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3 Meatless St. Patrick’s Day meals

Potato leek soup by The View From Great Island. Photo courtesy of theviewfromgreatisland.com
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Not eating meat on Fridays? You can still have an authentic Irish meal.

This year, America’s most beloved Irish holiday falls squarely on a Friday. While many dioceses have made a special dispensation for their parishioners this year, others will have to make some adjustments to their traditional corned beef and cabbage meal. 

An authentic Irish lamb dish

Nevertheless, St. Patrick is an important figure in our history, and should be remembered and celebrated. Known for his piety, humility, and gentleness, St. Patrick and his legacy, which has endured for roughly 1600 years, will be honored by any of these recipes. Give any of these modest, authentically Irish, and equally delicious dishes a try to participate in the Lenten abstinence as well as celebrate the life of a beloved and great saint.

Irish Soda Bread

What St. Paddy’s Day menu would be complete without a classic Irish Soda Bread? This Brown Irish Soda Bread recipe from Proper Tasty is a true staple of Ireland and isn’t difficult at all to execute! Bake it, toast it, butter it, and enjoy a classic—and delicious—Irish recipe simple enough for Friday’s abstinence. (And maybe even pair it with the Leek and Potato Soup recipe below!)

Ingredients:

250 g brown wholemeal flour
250 g plain flour
1 tsp salt
1 tsp bicarbonate of soda
350-400 ml buttermilk (There is a note below on how to make your own buttermilk if you choose.)

Method:

1. Combine all of the dry ingredients in a large bowl.
2. Make a well in the center and pour in the buttermilk.
3. Form your hand into a ‘claw’ shape and starting from the center of the mixture, rotate and stir it all together until it’s just holding together; the mixture should feel a bit wet and sloppier than other doughs and should only take a few seconds to combine.
4. Turn onto a floured surface and with flour-dusted hands form the dough together into a circle; you don’t want to knead it as you’ll end up with tough bread. Just shape it into a circle; again this whole process is quite quick.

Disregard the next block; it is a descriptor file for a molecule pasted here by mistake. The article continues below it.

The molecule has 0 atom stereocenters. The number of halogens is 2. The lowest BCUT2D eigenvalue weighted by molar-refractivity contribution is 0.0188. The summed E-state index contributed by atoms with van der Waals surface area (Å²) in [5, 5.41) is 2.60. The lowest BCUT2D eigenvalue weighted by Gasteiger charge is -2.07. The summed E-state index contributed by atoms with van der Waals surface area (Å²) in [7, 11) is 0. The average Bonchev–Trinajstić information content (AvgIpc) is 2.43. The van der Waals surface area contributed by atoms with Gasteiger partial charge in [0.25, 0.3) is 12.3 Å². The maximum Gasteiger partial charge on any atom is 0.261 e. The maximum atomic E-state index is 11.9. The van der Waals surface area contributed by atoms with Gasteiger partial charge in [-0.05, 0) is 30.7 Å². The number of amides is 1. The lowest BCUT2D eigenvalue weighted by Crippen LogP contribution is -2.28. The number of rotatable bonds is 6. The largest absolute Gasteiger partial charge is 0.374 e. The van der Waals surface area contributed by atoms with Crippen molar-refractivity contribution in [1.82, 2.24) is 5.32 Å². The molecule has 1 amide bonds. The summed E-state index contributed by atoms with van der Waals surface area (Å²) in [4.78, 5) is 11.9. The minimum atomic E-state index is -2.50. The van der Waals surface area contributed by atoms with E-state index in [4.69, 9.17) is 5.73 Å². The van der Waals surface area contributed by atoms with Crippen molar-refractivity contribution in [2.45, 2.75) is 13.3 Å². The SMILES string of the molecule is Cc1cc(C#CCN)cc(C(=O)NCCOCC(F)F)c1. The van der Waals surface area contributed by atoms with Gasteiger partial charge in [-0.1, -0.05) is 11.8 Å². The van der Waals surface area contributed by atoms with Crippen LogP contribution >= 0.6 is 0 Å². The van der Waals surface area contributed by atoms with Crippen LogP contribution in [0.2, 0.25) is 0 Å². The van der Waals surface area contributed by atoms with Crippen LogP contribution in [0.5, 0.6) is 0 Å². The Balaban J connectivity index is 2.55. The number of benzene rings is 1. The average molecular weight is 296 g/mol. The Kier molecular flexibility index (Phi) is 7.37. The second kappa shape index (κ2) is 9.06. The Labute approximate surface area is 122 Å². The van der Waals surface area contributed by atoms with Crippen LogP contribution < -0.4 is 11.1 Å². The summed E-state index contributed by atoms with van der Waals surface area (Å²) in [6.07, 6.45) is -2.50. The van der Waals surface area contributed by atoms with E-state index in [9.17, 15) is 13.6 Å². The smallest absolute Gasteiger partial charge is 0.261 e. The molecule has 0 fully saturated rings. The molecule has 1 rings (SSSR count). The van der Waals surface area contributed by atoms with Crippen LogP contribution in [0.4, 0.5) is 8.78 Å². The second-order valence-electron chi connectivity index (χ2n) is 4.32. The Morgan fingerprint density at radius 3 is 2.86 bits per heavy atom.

5. Cut a deep cross shape into the bread and bake in a preheated oven for 35-40 minutes 200°C.
6. You’ll know it’s done when you knock on the bottom of the bread and it sounds hollow. If not, turn it upside down and cook for a further 5 minutes.
7. Cool completely on a wire rack covered in a clean tea towel.
8. Serve! (With real Irish butter if you can.)

NOTE:

A quick and easy way to make buttermilk yourself at home is to stir 2-3 tbsp of white vinegar or lemon juice into 350 ml of regular milk and leave it for 5-15 minutes!

Irish Smoked Salmon & Egg Boxty

The Irish are, of course, famous for their potatoes and all the amazing things they’re able to create out of a humble spud. This recipe is a simple potato pancake, topped with an egg and some smoked salmon, if you wish. With just the right amount of seasoning and crunch, this recipe could be enjoyed for breakfast, lunch or even dinner. Give Kathleen from Hapa Nom Nom’s video a watch and see just how simple (and tasty!) this recipe is. Find the full recipe at the blog here.

 

Traditional Irish Leek & Potato Soup

Potato leek soup by The View From Great Island. Photo courtesy of Theviewfromgreatisland.com

This simple leek and potato based soup is the perfect way to commemorate St. Patrick’s Day with a warm and uncomplicated meal. Fresh, quality ingredients are the staples here, and Sue from The View from Great Island advises adding enough salt and pepper to liven things up, since traditionally Irish dishes don’t use many spices. Whip some up for a comforting and wholesome meal, straight from the Irish countryside. Find Sue’s full recipe here.

How to bake a 2,000 year old loaf of bread (VIDEO)

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